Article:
Thursday, November 24, 2011

Top Ten Benefits of Homeschooling

In a blog post three weeks ago, I mentioned that flexibility is on my Top Ten Benefits of Homeschooling list. I decided that Thanksgiving is the perfect time to list the reasons I am thankful for our homeschooling lifestyle.

No early morning bus stops! This is of course the most important reason of all. :-)

As I have already said, schedule flexibility is on my list. More specifically, that we can move our school days and content around when we have a crisis or just need a day off for mental health.

Plenty of time for the boys to be outside. One of the things that makes me sad for kids in traditional classrooms is the lack of time they get to be outdoors.

Time for play. All children learn through unstructured play. When you have 8 hours or more away from home everyday, it makes it hard to find time for enough play.

No need to worry about bullying. I know that there is always the chance that the boys may encounter a bully at one of their many away from home activities. However, most times these events are likely to have an adult there who can stop things before they escalate.

Vacationing during the off season. This is one of my favorites. I detest crowded museums, parks and beaches. Being able to travel while the majority of families can not, allows us to avoid the crowds and learn at the same time.

Family time. I love that we are all at home together most days. Recently an acquaintance expressed surprise at how much time our entire family spends together. I don't often think about how unusual that is for most families. I am thankful that we have that benefit AND that we are all happy about it!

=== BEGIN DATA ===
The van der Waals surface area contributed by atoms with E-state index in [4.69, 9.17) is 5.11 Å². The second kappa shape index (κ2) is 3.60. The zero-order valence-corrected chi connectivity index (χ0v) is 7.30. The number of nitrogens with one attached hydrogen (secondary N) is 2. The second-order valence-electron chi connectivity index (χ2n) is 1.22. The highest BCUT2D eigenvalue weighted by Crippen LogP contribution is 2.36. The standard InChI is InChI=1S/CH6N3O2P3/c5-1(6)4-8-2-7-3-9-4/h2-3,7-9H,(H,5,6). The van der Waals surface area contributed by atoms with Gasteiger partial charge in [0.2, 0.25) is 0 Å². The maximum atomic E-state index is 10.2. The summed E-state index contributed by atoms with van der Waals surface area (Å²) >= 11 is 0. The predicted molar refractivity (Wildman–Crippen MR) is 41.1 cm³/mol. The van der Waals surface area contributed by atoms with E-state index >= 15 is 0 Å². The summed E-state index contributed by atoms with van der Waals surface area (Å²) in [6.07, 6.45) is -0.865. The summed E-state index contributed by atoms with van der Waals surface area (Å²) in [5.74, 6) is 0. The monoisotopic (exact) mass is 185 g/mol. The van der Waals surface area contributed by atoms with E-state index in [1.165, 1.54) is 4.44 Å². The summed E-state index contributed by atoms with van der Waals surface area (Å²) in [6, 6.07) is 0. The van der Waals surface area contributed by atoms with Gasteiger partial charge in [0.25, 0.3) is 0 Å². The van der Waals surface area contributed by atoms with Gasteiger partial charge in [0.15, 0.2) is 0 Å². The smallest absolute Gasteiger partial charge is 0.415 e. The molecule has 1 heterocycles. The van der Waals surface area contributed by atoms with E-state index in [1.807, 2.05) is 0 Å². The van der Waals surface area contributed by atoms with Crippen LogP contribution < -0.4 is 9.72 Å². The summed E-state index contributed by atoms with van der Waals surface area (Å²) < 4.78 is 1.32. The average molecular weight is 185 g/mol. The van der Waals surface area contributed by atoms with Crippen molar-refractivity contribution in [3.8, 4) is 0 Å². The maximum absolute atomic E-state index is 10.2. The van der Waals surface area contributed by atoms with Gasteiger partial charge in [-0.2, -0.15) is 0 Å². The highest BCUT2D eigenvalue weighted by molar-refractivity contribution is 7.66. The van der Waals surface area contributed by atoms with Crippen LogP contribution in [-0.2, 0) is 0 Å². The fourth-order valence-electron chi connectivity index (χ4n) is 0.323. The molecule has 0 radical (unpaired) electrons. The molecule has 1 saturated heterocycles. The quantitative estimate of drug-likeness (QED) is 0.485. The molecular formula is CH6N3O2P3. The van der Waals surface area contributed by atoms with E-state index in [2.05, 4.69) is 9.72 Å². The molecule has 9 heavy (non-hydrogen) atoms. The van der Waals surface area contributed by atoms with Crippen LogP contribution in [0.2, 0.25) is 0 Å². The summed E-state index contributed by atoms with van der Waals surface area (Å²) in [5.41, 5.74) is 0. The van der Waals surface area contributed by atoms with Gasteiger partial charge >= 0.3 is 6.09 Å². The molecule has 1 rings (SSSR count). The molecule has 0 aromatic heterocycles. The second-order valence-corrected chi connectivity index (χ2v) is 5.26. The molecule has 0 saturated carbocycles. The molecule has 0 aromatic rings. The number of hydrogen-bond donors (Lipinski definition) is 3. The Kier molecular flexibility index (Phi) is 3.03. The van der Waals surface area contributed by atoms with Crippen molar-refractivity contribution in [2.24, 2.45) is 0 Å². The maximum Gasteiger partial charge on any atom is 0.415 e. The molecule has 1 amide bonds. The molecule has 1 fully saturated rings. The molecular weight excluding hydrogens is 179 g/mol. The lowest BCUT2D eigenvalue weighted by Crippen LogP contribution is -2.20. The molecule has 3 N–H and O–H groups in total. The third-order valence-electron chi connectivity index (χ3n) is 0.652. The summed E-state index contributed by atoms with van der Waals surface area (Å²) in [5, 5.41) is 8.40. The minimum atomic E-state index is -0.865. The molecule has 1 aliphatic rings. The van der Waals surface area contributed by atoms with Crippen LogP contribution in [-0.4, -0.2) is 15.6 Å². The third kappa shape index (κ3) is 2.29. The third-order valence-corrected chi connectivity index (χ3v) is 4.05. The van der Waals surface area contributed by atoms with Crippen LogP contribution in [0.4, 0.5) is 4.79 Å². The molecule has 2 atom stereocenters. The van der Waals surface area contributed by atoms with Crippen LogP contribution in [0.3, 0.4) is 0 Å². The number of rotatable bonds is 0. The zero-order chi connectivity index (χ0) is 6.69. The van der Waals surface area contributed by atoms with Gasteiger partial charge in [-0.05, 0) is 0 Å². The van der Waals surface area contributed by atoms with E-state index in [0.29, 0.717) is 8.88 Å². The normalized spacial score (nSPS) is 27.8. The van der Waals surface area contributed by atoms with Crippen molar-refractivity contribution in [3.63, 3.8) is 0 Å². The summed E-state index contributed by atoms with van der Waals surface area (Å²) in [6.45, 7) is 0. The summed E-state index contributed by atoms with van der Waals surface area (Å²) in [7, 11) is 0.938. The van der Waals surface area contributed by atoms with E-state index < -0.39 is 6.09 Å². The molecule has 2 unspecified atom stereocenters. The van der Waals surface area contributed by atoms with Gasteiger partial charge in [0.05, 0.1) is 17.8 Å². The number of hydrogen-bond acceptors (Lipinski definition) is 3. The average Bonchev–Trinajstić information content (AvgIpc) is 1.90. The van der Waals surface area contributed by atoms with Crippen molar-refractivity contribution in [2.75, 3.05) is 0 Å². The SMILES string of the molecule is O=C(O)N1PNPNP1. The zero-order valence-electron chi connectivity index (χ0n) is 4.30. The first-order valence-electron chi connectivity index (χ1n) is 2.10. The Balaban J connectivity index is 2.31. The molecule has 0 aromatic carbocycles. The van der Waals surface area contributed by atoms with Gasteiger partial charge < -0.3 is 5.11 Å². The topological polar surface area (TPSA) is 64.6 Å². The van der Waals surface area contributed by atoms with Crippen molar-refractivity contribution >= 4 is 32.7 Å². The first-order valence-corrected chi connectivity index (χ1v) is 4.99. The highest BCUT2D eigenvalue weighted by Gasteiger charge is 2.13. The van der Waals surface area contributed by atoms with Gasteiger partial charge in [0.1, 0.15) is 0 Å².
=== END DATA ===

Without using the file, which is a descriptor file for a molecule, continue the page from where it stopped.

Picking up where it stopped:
The ability to find the best fit for curriculum, or even the lack thereof, for each subject for each of the boys. We have found that no one math curriculum works for both, so we use two. We also know that while JT can learn anything by reading about it, EM needs more of a hands-on approach for most subjects. Even though more and more schools seem to be attempting to teach to different learning styles, they can't cater individually to each student in every subject.

Freedom to work at a pace that suits our own personal rhythms. I know at some point in their lives our boys will probably need to work on someone else's time schedule. Right now we can enjoy that flexibility. If we are having fun finishing an art project, we don't need to put it aside to get to math. Math can always wait until we are ready.

Finally, I love that we get to learn together. We are exploring our world and loving every minute of it. I am usually just as excited about the new things we discover as the boys fact, sometimes more. (Just ask any one who has visited our house recently and been forced to look at my sand samples with the microscope.)